Monday, April 7, 2014

Editing In Layers

I remember when I was working on my Masters Degree in Literacy the rounds of editing I would go through with my adviser. I went in one day for some feedback and she wanted to make some changes to one of my chapters. I have to say, I was frustrated. Why? She wanted me to do some things that I had changed in one of the earlier rounds. When I noted this to her, the comment was eye-opening. She simply stated that she didn't really see how things worked out until we had cleared away a couple of other issues.

That is the thing about editing. There are a lot of things that have to get fixed. Not only are we looking at plot issues, but we are also looking at narration, dialogue and so forth. Sometimes, we might make a recommendation to do something that in a later round, we will want to reverse and go in another direction. I always think of it like peeling off layers of the manuscript. We have to get to the heart of the story to really see what is going on.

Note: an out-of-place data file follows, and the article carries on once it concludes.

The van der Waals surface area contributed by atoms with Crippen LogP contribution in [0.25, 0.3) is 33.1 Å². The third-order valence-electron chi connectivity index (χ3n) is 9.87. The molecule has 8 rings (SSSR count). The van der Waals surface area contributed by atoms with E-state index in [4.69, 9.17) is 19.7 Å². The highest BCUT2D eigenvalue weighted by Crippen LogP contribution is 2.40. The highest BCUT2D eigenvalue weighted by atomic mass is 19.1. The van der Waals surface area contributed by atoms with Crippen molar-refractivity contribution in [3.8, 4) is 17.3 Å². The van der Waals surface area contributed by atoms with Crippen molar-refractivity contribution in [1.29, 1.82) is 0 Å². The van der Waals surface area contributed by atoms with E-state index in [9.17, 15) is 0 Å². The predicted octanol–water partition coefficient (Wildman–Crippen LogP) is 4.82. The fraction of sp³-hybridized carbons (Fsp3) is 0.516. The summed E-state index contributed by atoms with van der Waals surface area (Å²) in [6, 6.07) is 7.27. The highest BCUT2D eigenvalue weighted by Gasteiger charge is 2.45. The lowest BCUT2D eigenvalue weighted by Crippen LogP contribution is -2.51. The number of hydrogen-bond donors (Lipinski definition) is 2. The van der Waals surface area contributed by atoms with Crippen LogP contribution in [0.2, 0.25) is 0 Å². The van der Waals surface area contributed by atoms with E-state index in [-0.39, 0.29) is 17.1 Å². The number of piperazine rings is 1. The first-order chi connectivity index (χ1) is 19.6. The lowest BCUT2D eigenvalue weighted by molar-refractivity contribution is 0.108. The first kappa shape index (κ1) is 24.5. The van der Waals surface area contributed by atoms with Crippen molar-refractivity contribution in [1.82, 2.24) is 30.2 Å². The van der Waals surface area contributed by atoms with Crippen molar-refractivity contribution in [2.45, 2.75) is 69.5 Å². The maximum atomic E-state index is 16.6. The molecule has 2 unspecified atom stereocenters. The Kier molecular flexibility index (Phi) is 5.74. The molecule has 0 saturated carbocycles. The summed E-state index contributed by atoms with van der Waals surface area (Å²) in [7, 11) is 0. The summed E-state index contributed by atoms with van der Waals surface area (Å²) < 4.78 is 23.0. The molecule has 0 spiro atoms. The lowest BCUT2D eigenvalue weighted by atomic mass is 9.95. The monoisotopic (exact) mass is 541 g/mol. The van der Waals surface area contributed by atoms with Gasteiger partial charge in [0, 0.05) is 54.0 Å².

I am in the middle of some edits right now with a client and in this last round, I am seeing there are some things I told her to eliminate that now I see we might want to work back in. Not that we are going to add all of the material, but we will have to add in some.

As you edit your projects, or those of your critique partners, you might want to take this approach. In stead of trying to fix everything, just take it piece by piece. Focus on one element of the plot first and then focus on another. Don't get frustrated if you have to go back to an original idea you hacked in the first round. It will happen. Remember the goal is to make this a great project.

1 comment:

  1. I always liken edits and revisions to that line in Shrek where he tries to explain Ogres are like onions. Each layer brings something new.